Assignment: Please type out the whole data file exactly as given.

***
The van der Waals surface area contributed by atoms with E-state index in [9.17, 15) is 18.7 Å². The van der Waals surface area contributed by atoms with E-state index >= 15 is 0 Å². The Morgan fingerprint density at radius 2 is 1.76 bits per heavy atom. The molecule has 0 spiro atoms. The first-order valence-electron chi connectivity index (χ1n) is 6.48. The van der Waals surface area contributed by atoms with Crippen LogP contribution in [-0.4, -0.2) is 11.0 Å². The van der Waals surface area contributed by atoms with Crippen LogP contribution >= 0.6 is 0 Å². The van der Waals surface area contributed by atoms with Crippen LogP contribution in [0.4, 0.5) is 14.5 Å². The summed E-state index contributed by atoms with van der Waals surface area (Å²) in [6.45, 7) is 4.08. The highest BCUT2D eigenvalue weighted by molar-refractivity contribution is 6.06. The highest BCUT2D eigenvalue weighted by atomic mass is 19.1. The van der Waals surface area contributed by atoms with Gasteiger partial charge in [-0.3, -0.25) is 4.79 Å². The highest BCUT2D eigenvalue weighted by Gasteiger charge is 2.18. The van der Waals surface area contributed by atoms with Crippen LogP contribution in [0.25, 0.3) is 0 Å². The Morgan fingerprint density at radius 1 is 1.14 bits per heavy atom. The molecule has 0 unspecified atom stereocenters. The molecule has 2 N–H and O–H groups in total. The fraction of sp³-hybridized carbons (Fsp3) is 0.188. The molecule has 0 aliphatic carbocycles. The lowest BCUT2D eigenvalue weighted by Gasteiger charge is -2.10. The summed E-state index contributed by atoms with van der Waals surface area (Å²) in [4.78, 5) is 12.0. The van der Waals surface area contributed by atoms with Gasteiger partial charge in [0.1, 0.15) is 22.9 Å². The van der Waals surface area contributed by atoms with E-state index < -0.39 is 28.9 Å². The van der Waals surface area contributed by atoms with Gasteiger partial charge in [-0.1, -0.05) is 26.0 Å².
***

The van der Waals surface area contributed by atoms with E-state index in [9.17, 15) is 18.7 Å². The van der Waals surface area contributed by atoms with E-state index >= 15 is 0 Å². The Morgan fingerprint density at radius 2 is 1.76 bits per heavy atom. The molecule has 0 spiro atoms. The first-order valence-electron chi connectivity index (χ1n) is 6.48. The van der Waals surface area contributed by atoms with Crippen LogP contribution in [-0.4, -0.2) is 11.0 Å². The van der Waals surface area contributed by atoms with Crippen LogP contribution >= 0.6 is 0 Å². The van der Waals surface area contributed by atoms with Crippen LogP contribution in [0.4, 0.5) is 14.5 Å². The summed E-state index contributed by atoms with van der Waals surface area (Å²) in [6.45, 7) is 4.08. The highest BCUT2D eigenvalue weighted by molar-refractivity contribution is 6.06. The highest BCUT2D eigenvalue weighted by atomic mass is 19.1. The van der Waals surface area contributed by atoms with Gasteiger partial charge in [-0.3, -0.25) is 4.79 Å². The highest BCUT2D eigenvalue weighted by Gasteiger charge is 2.18. The van der Waals surface area contributed by atoms with Crippen LogP contribution in [0.25, 0.3) is 0 Å². The Morgan fingerprint density at radius 1 is 1.14 bits per heavy atom. The molecule has 0 unspecified atom stereocenters. The molecule has 2 N–H and O–H groups in total. The fraction of sp³-hybridized carbons (Fsp3) is 0.188. The molecule has 0 aliphatic carbocycles. The lowest BCUT2D eigenvalue weighted by Gasteiger charge is -2.10. The summed E-state index contributed by atoms with van der Waals surface area (Å²) in [4.78, 5) is 12.0. The van der Waals surface area contributed by atoms with Gasteiger partial charge in [0.1, 0.15) is 22.9 Å². The van der Waals surface area contributed by atoms with E-state index < -0.39 is 28.9 Å². The van der Waals surface area contributed by atoms with Gasteiger partial charge in [-0.1, -0.05) is 26.0 Å².